• 3
    It should be noted that dynamic_cast is safer than static_cast only if the base class defines virtual functions. – Ben Voigt Jun 12 '11 at 17:13
  • 1
    @Ben: If you are down-casting it is a compile time error if the type are not polymorphic (ie have virtual function). If you are up-casting then it is safe as it is the equivalent of a static_cast anyway. – Martin York Jun 12 '11 at 17:45
  • 1
    Which means that dynamic_cast can't globally replace static_cast, as your answer seems to suggest. (nor even all downcasts, consider the CRTP) – Ben Voigt Jun 12 '11 at 18:01
  • 2
    @Ben: Which means where it can't you get a compile time error. Which also suggests (but does not confirm) that your class should be polymorphic in the first place. I see no harm in a compile time error. Its a infinitely preferable to run-time UB. If you are down-casting there is probably something wrong with your design (or it is something that needs to be pointed out (and dynamic_cast makes it stick out)). Either way dynamic_cast will make the design safer; either a compile time error or a runtime-check that is easy to spot. – Martin York Jun 12 '11 at 18:19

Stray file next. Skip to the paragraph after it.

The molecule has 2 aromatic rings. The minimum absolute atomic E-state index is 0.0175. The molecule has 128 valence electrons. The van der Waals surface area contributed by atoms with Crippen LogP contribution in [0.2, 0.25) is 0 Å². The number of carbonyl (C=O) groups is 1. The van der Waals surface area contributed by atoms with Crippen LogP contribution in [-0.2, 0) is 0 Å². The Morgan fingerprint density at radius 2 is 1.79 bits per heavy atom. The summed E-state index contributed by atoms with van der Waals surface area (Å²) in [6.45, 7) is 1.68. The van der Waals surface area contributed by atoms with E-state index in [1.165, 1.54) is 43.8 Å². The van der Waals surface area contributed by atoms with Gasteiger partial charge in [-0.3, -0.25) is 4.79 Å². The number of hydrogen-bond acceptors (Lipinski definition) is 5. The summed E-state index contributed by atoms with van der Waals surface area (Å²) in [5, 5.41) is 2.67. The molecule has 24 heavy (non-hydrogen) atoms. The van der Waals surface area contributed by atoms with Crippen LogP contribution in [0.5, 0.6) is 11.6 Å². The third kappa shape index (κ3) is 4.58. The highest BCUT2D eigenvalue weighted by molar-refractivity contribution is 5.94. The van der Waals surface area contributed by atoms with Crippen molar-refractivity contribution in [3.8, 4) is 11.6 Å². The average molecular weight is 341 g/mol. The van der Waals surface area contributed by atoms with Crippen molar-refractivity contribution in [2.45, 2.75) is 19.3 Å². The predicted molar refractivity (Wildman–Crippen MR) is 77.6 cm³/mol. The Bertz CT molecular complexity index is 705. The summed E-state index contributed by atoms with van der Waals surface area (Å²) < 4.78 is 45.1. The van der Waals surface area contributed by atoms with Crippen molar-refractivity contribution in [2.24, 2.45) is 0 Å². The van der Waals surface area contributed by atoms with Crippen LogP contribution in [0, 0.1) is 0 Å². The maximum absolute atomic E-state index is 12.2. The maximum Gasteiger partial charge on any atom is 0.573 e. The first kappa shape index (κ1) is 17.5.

• 1
    So yes it can be done. Yes it is an optimization for the experienced to you. Beginners should be safe and drive with their seatbelt on until they get the code reviewed by an expert that says yes this is an OK place to drive without your seatbelt because I (the expert) have vetted the situation for anomalies that you don't understand. – Martin York Apr 18 '16 at 21:14